What Does Loyalty Mean?

A woman I know worked at a place for over 25 years. She worked hard and did her job with loyalty and commitment. But things change, as they always do, and with a shortage of money and an abundance of corporate restructuring, she was forced to apply for a job she had been doing for nigh on ten years.

Open and shut case, right? A nameless, faceless person in the corporate office assured her she would have a position after all the dust settled. After all, she had done the job well for more than two decades. Her performance reviews were always stellar, “Yes indeed, thank you for another outstanding year. We value your contributions.”

But when the dust settled, the end result did not clear the air. Instead she was told to clear her desk. Told in one breath she did not get the job; told in the next that she did not have any job. Effective immediately.

And since the employer for whom she had worked so hard, for so long, did not trust her to leave with integrity nor respect her enough to let her depart with dignity, they had a security guard escort her from the building.

“Nothing personal of course. Just standard practice”.

I suppose it makes sense. After all, why not reward loyal employees with their very own honour guard as they leave the building? Perhaps stainless steel handcuffs would also be appropriate – a nice piece of jewelery; better than a pretentious 30 year pin that can only be worn on rare occasions, like voluntary retirement parties.

Even better, have a police cruiser there with lights flashing, to drive ex-employees home. What says “Thank you” better than a black and white limo with a man in uniform to take you away?

I’m frankly amazed that they allowed her to take her purse home. God forbid – she could have smuggled a paper clip, a ball point pen and some scotch tape out when she left.

Integrity, loyalty, respect and trust. Are these outdated traits? Are these not the characteristics that we value in people and organizations anymore? When it is standard practice to attribute insensitive, disrespectful action as “nothing personal” it denies the very humanity of what our work means to us.

Work is personal. Our jobs are personal; they are a part of who we are. To be walked out of a place where you have dedicated the majority of your career is nothing short of an insult. That solitary act denied this woman the opportunity to say her farewells and worse, denied her the grace of departing the organization mantled with its gratitude and respect.

Small things perhaps, but important. That should be standard practice.

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About Lady Boomer

A voice for lady boomers, Bette Hodgins is a writer, life enthusiast and navel-gazer. Unfortunately navel lint keeps cluttering up her path to enlightenment, but she is nothing if not persistent in her journey of life!
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6 Responses to What Does Loyalty Mean?

  1. Excellent post, Bette! This scenario happens all too often.

  2. Mary says:

    Lady Boomer,
    Thank you for this reminder of corporate paranoia. I’m sorry for your friend’s plight and wish only that a kinder, more dignified exit could have happened for her.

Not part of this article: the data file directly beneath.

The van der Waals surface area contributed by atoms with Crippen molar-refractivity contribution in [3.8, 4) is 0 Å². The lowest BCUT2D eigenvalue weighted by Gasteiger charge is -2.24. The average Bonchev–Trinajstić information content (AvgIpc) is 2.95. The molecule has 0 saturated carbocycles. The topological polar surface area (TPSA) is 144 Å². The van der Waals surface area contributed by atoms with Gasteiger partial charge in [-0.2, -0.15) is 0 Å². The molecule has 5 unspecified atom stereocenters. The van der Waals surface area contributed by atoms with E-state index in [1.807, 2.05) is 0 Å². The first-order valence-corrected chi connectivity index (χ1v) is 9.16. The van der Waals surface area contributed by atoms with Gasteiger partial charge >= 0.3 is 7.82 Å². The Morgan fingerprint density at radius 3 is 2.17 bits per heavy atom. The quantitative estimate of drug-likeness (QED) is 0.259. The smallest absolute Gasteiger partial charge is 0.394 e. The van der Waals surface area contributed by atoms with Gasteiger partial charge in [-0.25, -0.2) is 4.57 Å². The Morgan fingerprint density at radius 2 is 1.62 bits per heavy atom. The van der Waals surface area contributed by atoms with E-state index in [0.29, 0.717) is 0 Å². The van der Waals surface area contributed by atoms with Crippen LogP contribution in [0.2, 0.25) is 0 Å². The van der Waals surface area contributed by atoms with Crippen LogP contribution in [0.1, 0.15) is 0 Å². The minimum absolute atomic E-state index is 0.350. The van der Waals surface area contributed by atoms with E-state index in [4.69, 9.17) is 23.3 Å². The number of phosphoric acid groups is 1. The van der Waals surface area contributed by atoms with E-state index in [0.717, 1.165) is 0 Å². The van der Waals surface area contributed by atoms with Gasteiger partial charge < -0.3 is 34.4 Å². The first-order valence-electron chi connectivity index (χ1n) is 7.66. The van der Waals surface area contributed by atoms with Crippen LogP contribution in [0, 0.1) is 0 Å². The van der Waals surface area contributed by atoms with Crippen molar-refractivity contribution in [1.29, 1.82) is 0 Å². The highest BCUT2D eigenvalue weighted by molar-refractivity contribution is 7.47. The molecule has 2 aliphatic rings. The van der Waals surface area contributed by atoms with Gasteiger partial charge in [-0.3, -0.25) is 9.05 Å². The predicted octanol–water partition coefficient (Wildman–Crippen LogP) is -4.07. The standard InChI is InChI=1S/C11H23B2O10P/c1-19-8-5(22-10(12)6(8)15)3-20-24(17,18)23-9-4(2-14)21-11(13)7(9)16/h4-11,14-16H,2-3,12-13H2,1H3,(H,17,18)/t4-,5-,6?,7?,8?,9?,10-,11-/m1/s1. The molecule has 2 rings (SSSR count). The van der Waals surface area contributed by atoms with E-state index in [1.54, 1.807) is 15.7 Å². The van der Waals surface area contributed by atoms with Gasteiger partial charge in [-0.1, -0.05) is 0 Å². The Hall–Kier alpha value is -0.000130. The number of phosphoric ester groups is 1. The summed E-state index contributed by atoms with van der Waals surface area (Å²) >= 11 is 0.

It makes you wonder what kinds of revenge former stunned and angry employees visited on their hosts before escorted departures in days past. I suppose there could be horrendous electronic interference out of spite, but most people in her position try only to keep their chins from quivering with bewildering upset, or search their drawers for a kleenex box and failed lucky charm.

    And when they finally get home (after a wobbly, teary drive which is likely unfocused and unsafe) the employee begins to build up resentments, contacts loyal allies at the old workplace, builds a case against the company and wishes the person who replaced her a plague of locusts (or at least computer failure and a difficult transition).

    Where’s the goodwill, the thanks, the dignity, the team spirit, the appreciation, the passing the skills torch …?

    Your friends best revenge will be to rest for a while and get back out there at her next successful career change, which may hold better prospect.

    • Lady Boomer says:

      I have to confess that the person I wrote about yesterday is actually a “composite” of a number of people I have known over the years, who have worked in a number of places – but a recent replay of history triggered the writing ogre in me. As “they” say in the movie business, my post was “Inspired by true events”.

      Your phrase “corporate paranoia” is very apt and fear can make anyone, or any thing, do crazy things. Your balanced perspective on the origins of paranoia are a good reminder that somewhere, at some time, there may have been reason to take this type of unkind action.

      As for revenge – well, most of the people who share a piece of this composite have not chosen to look forward or backward with anger. After the tears, they have gone on to happier, more fulfilled lives where their talents and dedication are appreciated and truly rewarded.

  3. Linda says:

    It’s too bad we can’t all have those careers where we are truly rewarded and appreciated. A lucky few have found them, and many more of us just savour each small word of appreciation and “warm fuzzy”. I actually have a folder on my email and another “paper” folder where I keep these. On a really bad day (or week!) I can go back to them and realize that I am doing worthwhile work that touches someone else in a good way.

  4. are_n says:

    Nicely written….I’ve seen way to much of this in the last 10 years or so with no real sign of it abating.

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